Separate build directory using xcodebuild

xcodebuild build-for-testing
run xcode project from terminal
xcodebuild symroot
output dir
xcode binary output directory
xcodebuild xcconfig
xcodebuild is trying to install apple-provided software
xcodebuild archivepath

The man page for xcodebuild reads:

Run xcodebuild from the directory containing your project (i.e. the directory containing the projectname.xcodeproj package).

I would like to keep my source directory (which is a Subversion external) clean and unmodified, and build my object files and executables to a location completely outside of the source directory.

Is there any way to build into a separate build directory from a terminal using xcodebuild like you can do with make tools or even msbuild on Windows?

xcodebuild: how to really change its build path, to StackOverflow topic: Separate build directory using xcodebuild. Background: I build my tests from both Xcode and command line. This is short one-solution-post that is longer version of my answer to this StackOverflow topic: Separate build directory using xcodebuild. Background: I build my tests from both Xcode and command line.

To achieve complete separation the following build settings have to be changed (more than just CONFIGURATION_BUILD_DIR like accepted answer suggests), otherwise Xcode still builds some of its artifacts under its default build folder.

On my machine Xcode normally builds everything to ./Build and ./DerivedData where current directory is one of my project.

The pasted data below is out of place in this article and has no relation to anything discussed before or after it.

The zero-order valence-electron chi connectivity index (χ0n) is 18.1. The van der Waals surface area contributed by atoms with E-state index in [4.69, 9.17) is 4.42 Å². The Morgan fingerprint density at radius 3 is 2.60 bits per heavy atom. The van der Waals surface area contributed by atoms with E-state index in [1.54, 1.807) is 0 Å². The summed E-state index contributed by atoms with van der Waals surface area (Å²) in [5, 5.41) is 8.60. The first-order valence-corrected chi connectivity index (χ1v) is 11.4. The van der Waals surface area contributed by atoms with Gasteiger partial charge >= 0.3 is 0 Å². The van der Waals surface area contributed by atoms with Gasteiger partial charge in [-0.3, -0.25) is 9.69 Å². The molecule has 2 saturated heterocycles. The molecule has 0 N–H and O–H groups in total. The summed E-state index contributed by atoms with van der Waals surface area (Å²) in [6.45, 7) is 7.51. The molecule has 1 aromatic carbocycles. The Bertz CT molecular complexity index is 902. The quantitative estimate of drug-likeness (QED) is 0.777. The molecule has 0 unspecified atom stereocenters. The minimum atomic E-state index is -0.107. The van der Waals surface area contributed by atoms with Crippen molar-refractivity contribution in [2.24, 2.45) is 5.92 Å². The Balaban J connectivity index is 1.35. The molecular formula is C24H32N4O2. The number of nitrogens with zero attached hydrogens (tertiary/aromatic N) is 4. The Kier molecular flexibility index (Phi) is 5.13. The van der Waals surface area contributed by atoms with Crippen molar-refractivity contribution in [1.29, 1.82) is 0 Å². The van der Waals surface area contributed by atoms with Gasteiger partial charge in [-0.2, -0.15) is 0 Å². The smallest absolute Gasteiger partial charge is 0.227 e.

I wanted xcodebuild to build everything under Build-command-line folder so I used xcodebuild -scheme MyScheme -showBuildSettings | grep Build\/ to find all build settings that correspond to all build paths and by trial-end-error I found "the generative" build settings that are enough to redirect all build artefacts produced by xcodebuild to custom folder.

I ended up using the following command:


xcodebuild -project MyProject.xcodeproj \
         -IDEBuildOperationMaxNumberOfConcurrentCompileTasks=`sysctl -n hw.ncpu` \
         -scheme MyScheme \
         -sdk iphonesimulator \
         -destination 'platform=iOS Simulator,name=iPhone 6S Plus,OS=latest' \
         -xcconfig command-line-build.xcconfig \
         -derivedDataPath $(DERIVED_DATA_DIR) \

Where command-line-build.xcconfig is:


// Paths
// the following paths are enough to redirect everything to $HERE_BUILD
MODULE_CACHE_DIR    = $(HERE_BUILD)/DerivedData/ModuleCache

Note: Make sure you use absolute paths in your xcconfig, otherwise you may have error: Xcode crashing on startup "parentPath must be nil but it is not.

I have written a post about this solution with a bit of background: xcodebuild: how to really change its build path.